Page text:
New Delhi: A study conducted in the UK on seven patients who were cured of the rare infectious disease monkeypox between 2018 and 2021 has shown that some antiviral drugs may have the ability to reduce the symptoms of monkeypox and the duration of the patient’s infection. can. According to the study published on Tuesday in the journal ‘The Lancet Infectious Disease’, the cases analyzed are from outside Africa. The research also reported patient response to the first experimental use of two different antiviral drugs — brincidofovir and tecovirimat — to treat the disease.
The study found little evidence of clinical benefit from brincidofovir, but also concluded that further research would be needed to investigate the potential of tecovirimat. Researchers also report the detection of monkeypox virus in the blood and saliva of the mouth. The researchers said that better infection control and treatment strategies for the disease have not yet been established, so the study data could aid global efforts to further understand the clinical characteristics of the disease as well as the trend of infection.
Hugh Adler, from Liverpool University Hospitals NHS Foundation Trust, UK, said: “Health officials are trying to understand what caused the May 2022 outbreak of monkeypox in Europe and North America. The disease has affected many people who have neither traveled anywhere nor came in contact with a previously known case. Our study offers some perspective on the use of antiviral drugs to treat monkeypox in humans.”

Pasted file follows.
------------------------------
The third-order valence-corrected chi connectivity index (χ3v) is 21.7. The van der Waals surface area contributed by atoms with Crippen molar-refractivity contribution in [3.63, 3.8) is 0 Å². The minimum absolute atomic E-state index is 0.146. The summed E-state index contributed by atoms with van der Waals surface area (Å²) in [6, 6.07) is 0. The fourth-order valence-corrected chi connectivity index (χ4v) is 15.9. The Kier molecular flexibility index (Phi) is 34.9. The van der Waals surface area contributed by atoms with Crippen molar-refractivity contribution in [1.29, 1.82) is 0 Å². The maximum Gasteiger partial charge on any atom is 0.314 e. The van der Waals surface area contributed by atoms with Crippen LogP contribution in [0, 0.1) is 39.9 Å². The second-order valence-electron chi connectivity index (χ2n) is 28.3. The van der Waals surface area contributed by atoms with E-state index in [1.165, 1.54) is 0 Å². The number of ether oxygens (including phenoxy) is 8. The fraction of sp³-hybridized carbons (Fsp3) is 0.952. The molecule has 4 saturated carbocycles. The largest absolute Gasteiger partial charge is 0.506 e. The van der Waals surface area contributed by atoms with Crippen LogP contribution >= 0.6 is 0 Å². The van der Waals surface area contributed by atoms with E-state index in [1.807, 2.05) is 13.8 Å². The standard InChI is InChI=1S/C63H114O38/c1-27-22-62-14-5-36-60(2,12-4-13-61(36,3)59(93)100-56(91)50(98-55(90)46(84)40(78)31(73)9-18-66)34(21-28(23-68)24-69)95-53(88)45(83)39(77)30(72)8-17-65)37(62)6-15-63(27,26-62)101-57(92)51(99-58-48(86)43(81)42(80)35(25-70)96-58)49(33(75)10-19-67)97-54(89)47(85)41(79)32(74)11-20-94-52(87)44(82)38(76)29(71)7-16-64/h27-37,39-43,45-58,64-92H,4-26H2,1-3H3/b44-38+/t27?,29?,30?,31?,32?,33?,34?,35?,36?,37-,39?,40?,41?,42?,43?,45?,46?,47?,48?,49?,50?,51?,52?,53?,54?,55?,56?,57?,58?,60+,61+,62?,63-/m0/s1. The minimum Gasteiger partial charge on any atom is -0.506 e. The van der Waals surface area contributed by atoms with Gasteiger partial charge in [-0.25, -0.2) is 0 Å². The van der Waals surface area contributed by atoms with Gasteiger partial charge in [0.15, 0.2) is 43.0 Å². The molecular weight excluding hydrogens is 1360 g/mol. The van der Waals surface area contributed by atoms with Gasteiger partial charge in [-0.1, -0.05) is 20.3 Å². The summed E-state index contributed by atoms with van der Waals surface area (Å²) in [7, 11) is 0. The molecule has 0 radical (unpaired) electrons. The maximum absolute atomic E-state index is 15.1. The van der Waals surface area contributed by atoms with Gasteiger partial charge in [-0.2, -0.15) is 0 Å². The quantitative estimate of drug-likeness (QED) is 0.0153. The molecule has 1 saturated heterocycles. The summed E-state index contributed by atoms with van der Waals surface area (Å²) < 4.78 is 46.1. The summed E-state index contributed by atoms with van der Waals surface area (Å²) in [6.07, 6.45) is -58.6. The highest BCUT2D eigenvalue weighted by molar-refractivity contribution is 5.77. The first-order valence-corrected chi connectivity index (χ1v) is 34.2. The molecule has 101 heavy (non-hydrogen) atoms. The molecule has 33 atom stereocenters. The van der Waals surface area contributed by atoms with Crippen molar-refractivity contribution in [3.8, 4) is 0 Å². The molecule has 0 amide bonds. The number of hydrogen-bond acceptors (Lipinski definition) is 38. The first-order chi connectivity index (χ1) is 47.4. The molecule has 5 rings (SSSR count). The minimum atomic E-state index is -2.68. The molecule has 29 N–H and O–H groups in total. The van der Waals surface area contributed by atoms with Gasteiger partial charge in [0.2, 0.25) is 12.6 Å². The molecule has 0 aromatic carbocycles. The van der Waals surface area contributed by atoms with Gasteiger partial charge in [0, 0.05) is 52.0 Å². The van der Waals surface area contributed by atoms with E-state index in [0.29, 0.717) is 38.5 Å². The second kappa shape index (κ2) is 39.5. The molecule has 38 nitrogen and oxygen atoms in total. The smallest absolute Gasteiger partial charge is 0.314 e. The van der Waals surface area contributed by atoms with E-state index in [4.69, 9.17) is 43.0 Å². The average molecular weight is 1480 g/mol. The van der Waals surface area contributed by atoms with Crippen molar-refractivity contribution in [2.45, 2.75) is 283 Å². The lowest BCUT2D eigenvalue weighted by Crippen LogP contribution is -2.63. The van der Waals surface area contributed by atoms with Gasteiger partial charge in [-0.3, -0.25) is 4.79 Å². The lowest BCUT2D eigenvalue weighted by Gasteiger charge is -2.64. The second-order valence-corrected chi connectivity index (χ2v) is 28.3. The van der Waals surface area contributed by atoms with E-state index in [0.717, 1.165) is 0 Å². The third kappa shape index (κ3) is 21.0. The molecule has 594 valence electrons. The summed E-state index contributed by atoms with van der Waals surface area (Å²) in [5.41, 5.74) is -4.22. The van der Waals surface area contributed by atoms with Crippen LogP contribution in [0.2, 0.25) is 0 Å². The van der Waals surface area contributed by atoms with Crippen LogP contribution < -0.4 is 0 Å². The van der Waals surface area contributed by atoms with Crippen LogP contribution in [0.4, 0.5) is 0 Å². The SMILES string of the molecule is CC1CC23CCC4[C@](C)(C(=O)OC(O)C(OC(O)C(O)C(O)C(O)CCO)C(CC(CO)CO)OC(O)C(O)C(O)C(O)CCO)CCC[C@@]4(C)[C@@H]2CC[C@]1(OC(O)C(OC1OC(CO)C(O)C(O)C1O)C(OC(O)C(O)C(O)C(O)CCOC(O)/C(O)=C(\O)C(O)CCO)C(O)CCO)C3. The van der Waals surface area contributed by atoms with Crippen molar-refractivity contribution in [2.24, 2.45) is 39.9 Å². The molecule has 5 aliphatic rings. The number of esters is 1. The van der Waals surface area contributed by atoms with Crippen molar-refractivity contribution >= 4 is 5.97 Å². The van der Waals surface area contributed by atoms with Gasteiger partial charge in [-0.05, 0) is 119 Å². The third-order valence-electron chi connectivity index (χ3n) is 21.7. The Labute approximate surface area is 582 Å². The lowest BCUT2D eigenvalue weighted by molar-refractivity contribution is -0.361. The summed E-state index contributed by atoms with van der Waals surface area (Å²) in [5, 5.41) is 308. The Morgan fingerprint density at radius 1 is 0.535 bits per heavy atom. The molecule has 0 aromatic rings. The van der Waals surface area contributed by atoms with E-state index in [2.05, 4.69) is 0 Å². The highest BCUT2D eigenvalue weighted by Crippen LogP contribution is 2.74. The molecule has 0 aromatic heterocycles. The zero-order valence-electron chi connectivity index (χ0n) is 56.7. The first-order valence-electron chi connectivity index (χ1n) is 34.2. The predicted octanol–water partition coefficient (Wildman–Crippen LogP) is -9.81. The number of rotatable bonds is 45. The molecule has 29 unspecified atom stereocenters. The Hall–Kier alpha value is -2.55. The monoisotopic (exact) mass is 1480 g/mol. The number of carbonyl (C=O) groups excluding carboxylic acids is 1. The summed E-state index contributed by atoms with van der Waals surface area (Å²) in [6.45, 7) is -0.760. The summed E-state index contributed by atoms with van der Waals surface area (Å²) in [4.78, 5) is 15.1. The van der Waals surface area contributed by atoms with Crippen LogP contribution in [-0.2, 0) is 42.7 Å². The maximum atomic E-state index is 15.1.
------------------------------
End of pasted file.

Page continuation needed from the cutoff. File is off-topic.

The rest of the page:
Adler, lead author of the research, said: “This new outbreak has affected more patients in the UK than before, whereas monkeypox has not previously been transmitted rapidly among people, so there is a need for overall public health.” Its risks are low.” Nick Price, a senior research scholar at the Guys and St Thomas NHS Foundation Trust, said public health officials and health workers around the world should be alert to the potential for new cases of monkeypox as international travel returns to pre-Covid status.
Of the seven monkeypox patients studied in Britain, four had come from West Africa and three of these patients had also come in contact with an infected person. Monkeypox, a virus thought to be a close relative of the smallpox virus, is a rare disease classified by the UK Health Protection Agency as a High Outcome Infectious Disease (HCID). There is currently no official treatment for monkeypox, and data on the duration of infection are limited, while the duration of spread of infection ranges from five to 21 days. (agency)